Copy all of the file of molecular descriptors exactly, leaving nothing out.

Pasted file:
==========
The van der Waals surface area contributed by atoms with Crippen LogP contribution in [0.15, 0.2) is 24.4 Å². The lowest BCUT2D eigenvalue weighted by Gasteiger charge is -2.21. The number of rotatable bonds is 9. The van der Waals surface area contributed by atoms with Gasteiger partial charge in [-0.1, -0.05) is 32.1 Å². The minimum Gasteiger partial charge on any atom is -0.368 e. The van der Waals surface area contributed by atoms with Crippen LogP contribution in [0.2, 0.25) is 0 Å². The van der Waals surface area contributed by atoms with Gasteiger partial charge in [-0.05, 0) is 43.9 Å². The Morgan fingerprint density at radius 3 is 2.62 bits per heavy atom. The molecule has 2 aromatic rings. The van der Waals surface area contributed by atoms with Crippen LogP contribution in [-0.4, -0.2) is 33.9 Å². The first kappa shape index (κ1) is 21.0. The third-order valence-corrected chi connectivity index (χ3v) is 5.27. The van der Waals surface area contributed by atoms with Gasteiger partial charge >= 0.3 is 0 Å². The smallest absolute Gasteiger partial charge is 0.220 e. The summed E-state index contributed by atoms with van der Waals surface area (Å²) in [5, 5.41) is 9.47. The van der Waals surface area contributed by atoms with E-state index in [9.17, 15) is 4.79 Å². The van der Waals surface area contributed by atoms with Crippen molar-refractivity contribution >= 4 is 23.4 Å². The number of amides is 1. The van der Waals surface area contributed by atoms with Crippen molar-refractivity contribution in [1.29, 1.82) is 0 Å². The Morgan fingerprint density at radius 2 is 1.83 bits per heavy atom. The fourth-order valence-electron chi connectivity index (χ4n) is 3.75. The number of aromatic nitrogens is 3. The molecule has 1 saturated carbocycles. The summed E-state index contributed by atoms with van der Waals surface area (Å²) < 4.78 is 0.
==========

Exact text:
The van der Waals surface area contributed by atoms with Crippen LogP contribution in [0.15, 0.2) is 24.4 Å². The lowest BCUT2D eigenvalue weighted by Gasteiger charge is -2.21. The number of rotatable bonds is 9. The van der Waals surface area contributed by atoms with Gasteiger partial charge in [-0.1, -0.05) is 32.1 Å². The minimum Gasteiger partial charge on any atom is -0.368 e. The van der Waals surface area contributed by atoms with Crippen LogP contribution in [0.2, 0.25) is 0 Å². The van der Waals surface area contributed by atoms with Gasteiger partial charge in [-0.05, 0) is 43.9 Å². The Morgan fingerprint density at radius 3 is 2.62 bits per heavy atom. The molecule has 2 aromatic rings. The van der Waals surface area contributed by atoms with Crippen LogP contribution in [-0.4, -0.2) is 33.9 Å². The first kappa shape index (κ1) is 21.0. The third-order valence-corrected chi connectivity index (χ3v) is 5.27. The van der Waals surface area contributed by atoms with Gasteiger partial charge >= 0.3 is 0 Å². The smallest absolute Gasteiger partial charge is 0.220 e. The summed E-state index contributed by atoms with van der Waals surface area (Å²) in [5, 5.41) is 9.47. The van der Waals surface area contributed by atoms with E-state index in [9.17, 15) is 4.79 Å². The van der Waals surface area contributed by atoms with Crippen molar-refractivity contribution >= 4 is 23.4 Å². The number of amides is 1. The van der Waals surface area contributed by atoms with Crippen molar-refractivity contribution in [1.29, 1.82) is 0 Å². The Morgan fingerprint density at radius 2 is 1.83 bits per heavy atom. The fourth-order valence-electron chi connectivity index (χ4n) is 3.75. The number of aromatic nitrogens is 3. The molecule has 1 saturated carbocycles. The summed E-state index contributed by atoms with van der Waals surface area (Å²) < 4.78 is 0.